Character Development and Direction
Secondly, I want to talk about character development and the direction within the series. In the first half of its debut season, Fire Force takes some time to heat up. You aren’t given much as to why these characters have joined the Fire Force, which prevents you from fully investing in their stories in the beginning. But, the second half of the season offers more, and this is where I began to see Fire Force‘s appeal.
As a result, character development doesn’t really kick in until that point, and for some characters it doesn’t really kick in at all, like with Tamaki; Hopefully this is something we’ll see later on. But, you will really grow to love certain characters. For me, Shinra, Arthur, Benimaru, and Vulcan were the characters that I was interested in most. My favorite episodes mainly center around these four characters, and I find them to be standouts in the seasons. Their fight scenes are some of the most exciting to watch, especially Benimaru who is a badass.
Once you learn more about why Company 8’s members joined the Fire Force, you’ll become more invested in these characters and their stories. The way they interact with one another is also fun and humorous to watch, especially Shinra and Arthur. Yes, the story takes some time to fully to grab your attention, but it makes up for it in the long-run.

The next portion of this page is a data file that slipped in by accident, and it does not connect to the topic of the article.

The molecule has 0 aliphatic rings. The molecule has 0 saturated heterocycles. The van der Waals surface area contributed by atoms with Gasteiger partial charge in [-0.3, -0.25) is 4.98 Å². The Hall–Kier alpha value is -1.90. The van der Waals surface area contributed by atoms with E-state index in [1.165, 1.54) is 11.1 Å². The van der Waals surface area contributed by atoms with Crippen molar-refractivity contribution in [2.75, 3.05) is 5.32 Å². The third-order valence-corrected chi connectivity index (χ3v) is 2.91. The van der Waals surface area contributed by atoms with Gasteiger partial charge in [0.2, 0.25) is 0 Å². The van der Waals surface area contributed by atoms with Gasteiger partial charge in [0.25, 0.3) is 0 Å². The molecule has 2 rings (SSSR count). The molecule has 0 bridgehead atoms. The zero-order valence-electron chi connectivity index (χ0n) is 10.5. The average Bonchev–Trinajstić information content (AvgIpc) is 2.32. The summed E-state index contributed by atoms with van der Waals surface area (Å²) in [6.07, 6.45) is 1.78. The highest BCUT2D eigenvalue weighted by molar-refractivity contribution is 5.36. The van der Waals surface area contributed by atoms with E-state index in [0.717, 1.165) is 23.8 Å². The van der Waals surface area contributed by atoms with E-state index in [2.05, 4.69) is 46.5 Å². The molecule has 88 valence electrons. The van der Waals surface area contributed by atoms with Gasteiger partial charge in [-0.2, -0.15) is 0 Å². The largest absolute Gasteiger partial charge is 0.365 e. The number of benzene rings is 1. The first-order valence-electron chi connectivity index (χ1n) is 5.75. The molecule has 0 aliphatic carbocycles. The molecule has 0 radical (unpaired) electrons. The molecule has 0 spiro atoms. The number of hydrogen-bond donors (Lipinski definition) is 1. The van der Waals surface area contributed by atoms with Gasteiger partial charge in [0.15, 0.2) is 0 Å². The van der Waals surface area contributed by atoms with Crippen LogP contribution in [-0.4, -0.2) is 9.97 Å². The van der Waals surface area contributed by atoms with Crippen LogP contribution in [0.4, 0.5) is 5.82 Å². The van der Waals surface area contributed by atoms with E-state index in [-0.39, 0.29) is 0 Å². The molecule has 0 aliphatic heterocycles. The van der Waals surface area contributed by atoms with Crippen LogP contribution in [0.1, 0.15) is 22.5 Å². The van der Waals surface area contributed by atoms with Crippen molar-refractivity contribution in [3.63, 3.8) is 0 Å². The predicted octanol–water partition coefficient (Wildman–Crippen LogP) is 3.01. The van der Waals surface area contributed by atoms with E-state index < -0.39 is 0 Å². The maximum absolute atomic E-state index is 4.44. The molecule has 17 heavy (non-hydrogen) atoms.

David Production (JoJo’s Bizarre Adventure: The Animation, Cells at Work!) is the studio behind Fire Force, and I have to say they did an incredible job. The motion is fluid and the fight scenes are dynamic, but it was the way they utilized highlights and shadows in the scenes that stole the show for me.
David Production really played with the aspect of light vs dark, and the characters fire powers made for some really interesting frames. For instance, you’ll see characters illuminated in the dark by nothing but their flames. It’s visually-striking images like these that make Fire Force a true joy to watch.
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Sound Production and Music
The sound of bursting flames and explosions coming through your speakers always provides for a great viewing experience, but the way it’s handled in Fire Force really resonates and provides a great example for how it should be done.
Music-wise, Fire Force also shines. It has some of my favorite opening and closing themes of all time, such as “MAYDAY (feat. Ryo from Crystal Lake)” by Coldrain and “Inferno” by Mrs. GREEN APPLE. A great opening theme, in particular, can really set the tone for a season. It gets you excited for what’s to come and these two themes, in particular, succeeded at doing so more so than most.
Fire Force isn’t perfect, but nothing is. And regardless of what its naysayers will tell you, it’s definitely worth watching. If you give it a chance, make sure you keep watching until the second part of the first season. I, like many people, was questioning the direction of the series within the first half, but trust me, it does pick up.
Not only do you get some pretty awesome villains, but you are given more about the characters and their motivations. While the story centers around Company 8, more Fire Force companies and likable characters will be introduced along the way, so that is something you have to look forward to as well.
It deserves more credit than it has received, and since Season 2 just recently kicked off on July 3rd, there’s bound to more to love about this series!
Where to watch Fire Force: Funimation, Crunchyroll, Hulu
Tags: Fire Force